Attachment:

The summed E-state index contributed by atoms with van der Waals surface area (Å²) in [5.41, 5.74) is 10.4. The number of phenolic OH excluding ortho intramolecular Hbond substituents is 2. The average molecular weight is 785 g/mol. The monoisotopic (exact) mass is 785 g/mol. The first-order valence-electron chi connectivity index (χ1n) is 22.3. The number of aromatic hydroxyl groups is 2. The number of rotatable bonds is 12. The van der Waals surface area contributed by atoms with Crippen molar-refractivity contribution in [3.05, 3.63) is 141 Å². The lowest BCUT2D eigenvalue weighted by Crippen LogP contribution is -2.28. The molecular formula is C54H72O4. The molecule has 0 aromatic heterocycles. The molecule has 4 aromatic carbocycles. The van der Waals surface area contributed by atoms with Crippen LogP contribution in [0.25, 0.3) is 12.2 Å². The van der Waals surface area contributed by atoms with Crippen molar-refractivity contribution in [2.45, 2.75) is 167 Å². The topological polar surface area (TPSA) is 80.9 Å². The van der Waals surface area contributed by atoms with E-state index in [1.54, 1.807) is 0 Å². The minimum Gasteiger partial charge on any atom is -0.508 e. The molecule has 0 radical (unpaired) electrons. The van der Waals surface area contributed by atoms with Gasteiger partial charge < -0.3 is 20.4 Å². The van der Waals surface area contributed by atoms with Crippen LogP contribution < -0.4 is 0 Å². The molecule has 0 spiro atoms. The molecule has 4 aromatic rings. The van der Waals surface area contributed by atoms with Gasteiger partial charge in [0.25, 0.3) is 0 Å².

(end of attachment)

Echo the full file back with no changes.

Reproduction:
The summed E-state index contributed by atoms with van der Waals surface area (Å²) in [5.41, 5.74) is 10.4. The number of phenolic OH excluding ortho intramolecular Hbond substituents is 2. The average molecular weight is 785 g/mol. The monoisotopic (exact) mass is 785 g/mol. The first-order valence-electron chi connectivity index (χ1n) is 22.3. The number of aromatic hydroxyl groups is 2. The number of rotatable bonds is 12. The van der Waals surface area contributed by atoms with Crippen molar-refractivity contribution in [3.05, 3.63) is 141 Å². The lowest BCUT2D eigenvalue weighted by Crippen LogP contribution is -2.28. The molecular formula is C54H72O4. The molecule has 0 aromatic heterocycles. The molecule has 4 aromatic carbocycles. The van der Waals surface area contributed by atoms with Crippen LogP contribution in [0.25, 0.3) is 12.2 Å². The van der Waals surface area contributed by atoms with Crippen molar-refractivity contribution in [2.45, 2.75) is 167 Å². The topological polar surface area (TPSA) is 80.9 Å². The van der Waals surface area contributed by atoms with E-state index in [1.54, 1.807) is 0 Å². The minimum Gasteiger partial charge on any atom is -0.508 e. The molecule has 0 radical (unpaired) electrons. The van der Waals surface area contributed by atoms with Gasteiger partial charge < -0.3 is 20.4 Å². The van der Waals surface area contributed by atoms with Crippen LogP contribution < -0.4 is 0 Å². The molecule has 0 spiro atoms. The molecule has 4 aromatic rings. The van der Waals surface area contributed by atoms with Gasteiger partial charge in [0.25, 0.3) is 0 Å².